Hundreds of people filled the foyer of the Owego Free Academy, queuing to pay their respects to fallen Owego Fire Department Captain Matthew Porcari, who lost his life responding to a call for mutual aid to a house fire on Chamberlain Road in Newark Valley, N.Y. on Monday, Jan. 21, 2013. Quietly they filed into the school's auditorium and gymnasium for the funeral service held Sunday.

With a nod from the master of ceremonies, a bagpiper emerged from the right side of the stage and began to charge his bagpipes. The crowd fell silent, it was impossible to tell there were hundreds of people seated already. With bellows full he began a slow and mournful rendition of Amazing Grace, and firefighters filed in from across America to include California, Kentucky, and all parts of New York and Canada.

Christina Porcari was led in, taking a seat in the center section, and among a crowd so large that the use of the high school was required.

But her husband was Mathew Porcari, child of the close-knit 'Flats' neighborhood of Owego, N.Y.; and his friends and family spoke not just about him, but about Christina and the children, Tierney and John. Each speaker touched on the happiness and good that Porcari brought into the lives of the people who were lucky enough to know him, and called on the community to support his surviving family members in the tough days ahead.

Porcari's Pastor, Rob Campbell, led the services. "I'm deeply saddened by his sudden departure," Campbell said, and quoted John 15:13, 'Greater love hath no man than this: that a man lay down his life for his friends.' "Matt lived this verse," Campbell said. Campbell spoke of Porcari's faith, saying it is the greatest of the many gifts Porcari gave the community.

"He's absent from his body, but present with the Lord," Campbell said, and closed the eulogy with "we'll see you, Matt."

Firefighting is an ancient profession, and steeped in tradition. One of those traditions is the bell calling firefighters to duty, and when the emergency has passed ringing the all clear. The bell also tolls solemnly to announce the passing of a comrade, three sets of three chimes, the last alarm, calling a firefighter home. Those nine bells chimed for Matthew Porcari, Captain of Croton Hose Company Number 3 of the Owego Fire Department.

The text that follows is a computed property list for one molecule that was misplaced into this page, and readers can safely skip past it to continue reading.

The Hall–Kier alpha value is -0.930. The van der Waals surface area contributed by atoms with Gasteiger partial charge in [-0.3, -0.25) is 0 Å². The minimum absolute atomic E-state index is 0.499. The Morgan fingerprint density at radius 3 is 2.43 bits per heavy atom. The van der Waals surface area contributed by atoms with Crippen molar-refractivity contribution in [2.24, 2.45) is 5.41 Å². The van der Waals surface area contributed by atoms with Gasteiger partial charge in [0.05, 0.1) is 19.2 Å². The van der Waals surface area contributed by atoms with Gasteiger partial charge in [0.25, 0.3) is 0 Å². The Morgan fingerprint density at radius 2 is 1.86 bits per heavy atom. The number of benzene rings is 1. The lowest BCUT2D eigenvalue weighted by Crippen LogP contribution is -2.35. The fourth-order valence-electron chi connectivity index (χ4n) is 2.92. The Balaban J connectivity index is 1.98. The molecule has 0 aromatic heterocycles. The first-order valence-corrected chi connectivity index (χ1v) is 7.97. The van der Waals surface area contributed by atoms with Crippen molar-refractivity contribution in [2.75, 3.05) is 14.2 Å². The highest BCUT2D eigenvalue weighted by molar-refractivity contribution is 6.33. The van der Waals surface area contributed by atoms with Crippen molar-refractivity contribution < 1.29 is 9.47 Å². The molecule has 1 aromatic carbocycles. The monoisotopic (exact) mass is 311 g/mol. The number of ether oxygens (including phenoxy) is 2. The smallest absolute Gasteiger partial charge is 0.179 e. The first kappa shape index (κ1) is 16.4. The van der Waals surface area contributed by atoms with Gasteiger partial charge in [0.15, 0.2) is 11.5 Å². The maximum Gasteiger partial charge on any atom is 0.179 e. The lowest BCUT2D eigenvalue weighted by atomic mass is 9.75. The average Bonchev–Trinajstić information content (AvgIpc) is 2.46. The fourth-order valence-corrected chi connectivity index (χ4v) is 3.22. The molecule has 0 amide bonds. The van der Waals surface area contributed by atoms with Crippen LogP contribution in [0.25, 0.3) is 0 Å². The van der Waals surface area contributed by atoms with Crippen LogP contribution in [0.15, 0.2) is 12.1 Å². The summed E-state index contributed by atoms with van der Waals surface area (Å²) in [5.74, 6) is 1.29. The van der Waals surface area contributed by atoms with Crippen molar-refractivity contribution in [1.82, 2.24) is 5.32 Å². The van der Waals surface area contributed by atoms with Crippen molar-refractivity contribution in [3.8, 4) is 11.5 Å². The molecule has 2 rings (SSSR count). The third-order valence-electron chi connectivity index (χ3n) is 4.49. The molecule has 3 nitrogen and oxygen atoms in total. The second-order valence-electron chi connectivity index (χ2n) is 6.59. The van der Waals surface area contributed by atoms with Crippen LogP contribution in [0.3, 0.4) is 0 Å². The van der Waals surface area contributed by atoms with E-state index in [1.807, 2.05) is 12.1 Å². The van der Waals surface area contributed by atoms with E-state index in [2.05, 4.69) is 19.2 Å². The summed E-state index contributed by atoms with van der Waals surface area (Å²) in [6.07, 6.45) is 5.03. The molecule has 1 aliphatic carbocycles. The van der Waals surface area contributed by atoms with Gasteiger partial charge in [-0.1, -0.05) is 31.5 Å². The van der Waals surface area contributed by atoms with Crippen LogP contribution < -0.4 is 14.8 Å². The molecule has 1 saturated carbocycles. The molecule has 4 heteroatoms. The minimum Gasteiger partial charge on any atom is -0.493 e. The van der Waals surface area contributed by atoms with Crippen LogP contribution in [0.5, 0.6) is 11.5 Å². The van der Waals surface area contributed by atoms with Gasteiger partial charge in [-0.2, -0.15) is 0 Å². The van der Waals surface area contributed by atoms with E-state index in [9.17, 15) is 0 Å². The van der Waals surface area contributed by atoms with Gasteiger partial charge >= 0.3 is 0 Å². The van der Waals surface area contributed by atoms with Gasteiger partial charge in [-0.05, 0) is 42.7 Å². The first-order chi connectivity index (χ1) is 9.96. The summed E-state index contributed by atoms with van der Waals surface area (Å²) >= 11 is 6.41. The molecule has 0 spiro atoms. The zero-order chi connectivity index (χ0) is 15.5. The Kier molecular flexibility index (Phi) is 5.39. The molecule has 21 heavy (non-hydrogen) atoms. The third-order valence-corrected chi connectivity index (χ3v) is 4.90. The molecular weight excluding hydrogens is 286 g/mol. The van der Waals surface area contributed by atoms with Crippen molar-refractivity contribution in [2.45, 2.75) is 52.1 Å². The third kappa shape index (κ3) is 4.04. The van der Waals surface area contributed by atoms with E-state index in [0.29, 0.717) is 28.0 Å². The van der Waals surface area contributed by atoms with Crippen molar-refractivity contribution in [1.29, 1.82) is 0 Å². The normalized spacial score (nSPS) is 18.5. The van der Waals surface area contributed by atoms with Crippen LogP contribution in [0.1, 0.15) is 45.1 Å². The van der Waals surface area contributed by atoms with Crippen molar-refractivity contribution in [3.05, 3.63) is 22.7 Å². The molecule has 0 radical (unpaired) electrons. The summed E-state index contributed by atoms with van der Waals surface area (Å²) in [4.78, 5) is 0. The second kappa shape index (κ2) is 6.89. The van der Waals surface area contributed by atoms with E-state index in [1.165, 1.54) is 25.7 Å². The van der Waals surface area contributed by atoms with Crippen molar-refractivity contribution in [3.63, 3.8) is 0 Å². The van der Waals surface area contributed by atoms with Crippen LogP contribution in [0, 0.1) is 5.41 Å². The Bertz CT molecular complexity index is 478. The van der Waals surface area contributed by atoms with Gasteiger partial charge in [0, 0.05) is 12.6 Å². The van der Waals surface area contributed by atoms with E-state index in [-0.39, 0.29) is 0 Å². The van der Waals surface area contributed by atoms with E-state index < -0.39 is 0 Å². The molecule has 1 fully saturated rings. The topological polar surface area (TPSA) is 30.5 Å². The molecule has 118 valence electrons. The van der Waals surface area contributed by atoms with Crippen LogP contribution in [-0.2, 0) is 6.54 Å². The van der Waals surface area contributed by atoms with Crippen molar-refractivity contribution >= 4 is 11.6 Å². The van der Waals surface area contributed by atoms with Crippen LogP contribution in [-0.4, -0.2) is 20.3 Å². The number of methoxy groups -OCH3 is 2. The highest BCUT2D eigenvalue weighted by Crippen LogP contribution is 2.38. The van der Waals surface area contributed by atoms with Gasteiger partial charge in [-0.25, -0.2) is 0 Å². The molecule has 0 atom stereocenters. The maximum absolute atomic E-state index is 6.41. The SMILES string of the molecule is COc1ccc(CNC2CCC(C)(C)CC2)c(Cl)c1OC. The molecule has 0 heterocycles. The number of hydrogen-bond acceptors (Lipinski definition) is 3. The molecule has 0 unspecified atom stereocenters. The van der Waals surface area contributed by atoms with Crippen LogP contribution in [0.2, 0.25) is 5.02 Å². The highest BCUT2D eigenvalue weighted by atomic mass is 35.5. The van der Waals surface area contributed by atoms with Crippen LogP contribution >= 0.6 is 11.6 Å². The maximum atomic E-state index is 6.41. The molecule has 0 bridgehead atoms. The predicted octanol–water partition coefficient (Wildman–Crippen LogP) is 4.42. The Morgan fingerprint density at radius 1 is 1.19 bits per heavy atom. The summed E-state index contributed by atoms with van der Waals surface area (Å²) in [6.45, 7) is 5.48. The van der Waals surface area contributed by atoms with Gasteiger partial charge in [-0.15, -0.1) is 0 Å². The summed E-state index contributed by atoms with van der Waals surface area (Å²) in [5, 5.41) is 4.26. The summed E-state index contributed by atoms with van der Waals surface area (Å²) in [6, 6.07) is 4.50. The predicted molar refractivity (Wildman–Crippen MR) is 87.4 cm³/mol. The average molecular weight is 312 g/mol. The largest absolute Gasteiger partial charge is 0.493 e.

After the nine bells, Owego Fire Chief Ed Franz and Porcari's uncle, fellow firefighter Lieutenant Lee Dunham, solemnly walked onto the stage. They stood facing each other at either end of Porcari's flag draped casket, a hand on each corner. The casket was in the center of the auditorium's stage, over three dozen floral arrangements to either side. The two men, each overcome with emotion earlier while speaking about their departed colleague and friend, stood silently.

Dunham then turned on his heel, and placed his hands on the corners of his nephew's casket. He had driven engine 803 on Porcari's last call, and was about to drive the same engine again bearing the remains of his loved one on his last journey. The auditorium again fell silent, absolutely silent but for the cooing of a baby. No one else stirred as Porcari's casket was pushed out on the cart which supported it, preceded through the exit by the six pall bearers.

The space behind the coffin was now clearly in view. Two pillars each held part of Porcari's uniform. Left was the blue dress cap. On the right was his helmet, reading on the shield from top to bottom 'Owego - 3 - Porcari.' Between the pillars was a tall trophy Porcari had won. The Owego Fire Department members filed out of the auditorium to the sound of bagpipes, which faded into the distance as they were led away for their somber escort duty.

Owego Fire Police Captain Bob Williams said that Porcari was a great individual, leader and mentor. "He was an excellent role model for the younger members," Williams said.

Tioga County Fire Coordinator John Scott thanked all the departments which came to support Owego and provide the tremendous assistance necessary for the ceremony. Scott also thanked the New York State Division of Homeland Security and Emergency Services' Fire Prevention and Control for coordinating the ceremony. "Everyone did a great job," Scott said.

The most stirring part of the ceremony had come early, when Porcari's daughter Tierney took the stage to read a composition she wrote about her father. "My daddy was an awesome dad . . ." The young girl could not get any further and left the stage, not the only one in tears. Pastor Campbell read the words for her, which ended, "Daddy died a hero to me and all of you here today." Yes he did, Tierney, and yes he is.

A procession led Porcari away, with an escort of firefighters on foot, and firefighting apparatus. The procession made a stop in front of Croton Hose Company No. 3 on Talcott Street for the ringing of three bells that called Captain Matthew Porcari home.